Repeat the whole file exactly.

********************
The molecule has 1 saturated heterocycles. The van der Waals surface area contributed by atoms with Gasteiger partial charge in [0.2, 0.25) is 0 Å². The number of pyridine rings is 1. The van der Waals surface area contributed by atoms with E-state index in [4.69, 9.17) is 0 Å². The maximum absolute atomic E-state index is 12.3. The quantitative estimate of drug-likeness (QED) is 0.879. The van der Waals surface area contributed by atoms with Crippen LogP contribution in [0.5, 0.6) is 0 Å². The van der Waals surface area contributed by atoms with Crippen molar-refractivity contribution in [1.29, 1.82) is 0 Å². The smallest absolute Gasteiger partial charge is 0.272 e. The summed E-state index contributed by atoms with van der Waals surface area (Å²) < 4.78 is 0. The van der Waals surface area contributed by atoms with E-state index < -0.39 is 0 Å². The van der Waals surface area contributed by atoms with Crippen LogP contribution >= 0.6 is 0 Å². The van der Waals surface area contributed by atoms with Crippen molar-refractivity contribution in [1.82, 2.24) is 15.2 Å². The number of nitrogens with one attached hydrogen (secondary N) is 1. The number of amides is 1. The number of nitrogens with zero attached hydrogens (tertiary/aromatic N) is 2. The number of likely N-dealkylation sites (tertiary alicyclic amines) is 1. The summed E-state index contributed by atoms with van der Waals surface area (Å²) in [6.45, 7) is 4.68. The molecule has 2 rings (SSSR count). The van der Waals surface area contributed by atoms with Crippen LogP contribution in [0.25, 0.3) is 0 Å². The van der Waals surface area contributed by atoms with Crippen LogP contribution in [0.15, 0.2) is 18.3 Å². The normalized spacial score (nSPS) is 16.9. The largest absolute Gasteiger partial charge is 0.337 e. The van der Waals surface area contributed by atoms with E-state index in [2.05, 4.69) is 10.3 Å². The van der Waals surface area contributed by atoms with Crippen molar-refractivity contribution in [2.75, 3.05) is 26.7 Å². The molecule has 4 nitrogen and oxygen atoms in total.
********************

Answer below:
The molecule has 1 saturated heterocycles. The van der Waals surface area contributed by atoms with Gasteiger partial charge in [0.2, 0.25) is 0 Å². The number of pyridine rings is 1. The van der Waals surface area contributed by atoms with E-state index in [4.69, 9.17) is 0 Å². The maximum absolute atomic E-state index is 12.3. The quantitative estimate of drug-likeness (QED) is 0.879. The van der Waals surface area contributed by atoms with Crippen LogP contribution in [0.5, 0.6) is 0 Å². The van der Waals surface area contributed by atoms with Crippen molar-refractivity contribution in [1.29, 1.82) is 0 Å². The smallest absolute Gasteiger partial charge is 0.272 e. The summed E-state index contributed by atoms with van der Waals surface area (Å²) < 4.78 is 0. The van der Waals surface area contributed by atoms with E-state index < -0.39 is 0 Å². The van der Waals surface area contributed by atoms with Crippen LogP contribution >= 0.6 is 0 Å². The van der Waals surface area contributed by atoms with Crippen molar-refractivity contribution in [1.82, 2.24) is 15.2 Å². The number of nitrogens with one attached hydrogen (secondary N) is 1. The number of amides is 1. The number of nitrogens with zero attached hydrogens (tertiary/aromatic N) is 2. The number of likely N-dealkylation sites (tertiary alicyclic amines) is 1. The summed E-state index contributed by atoms with van der Waals surface area (Å²) in [6.45, 7) is 4.68. The molecule has 2 rings (SSSR count). The van der Waals surface area contributed by atoms with Crippen LogP contribution in [0.25, 0.3) is 0 Å². The van der Waals surface area contributed by atoms with Crippen LogP contribution in [0.15, 0.2) is 18.3 Å². The normalized spacial score (nSPS) is 16.9. The largest absolute Gasteiger partial charge is 0.337 e. The van der Waals surface area contributed by atoms with E-state index in [2.05, 4.69) is 10.3 Å². The van der Waals surface area contributed by atoms with Crippen molar-refractivity contribution in [2.75, 3.05) is 26.7 Å². The molecule has 4 nitrogen and oxygen atoms in total.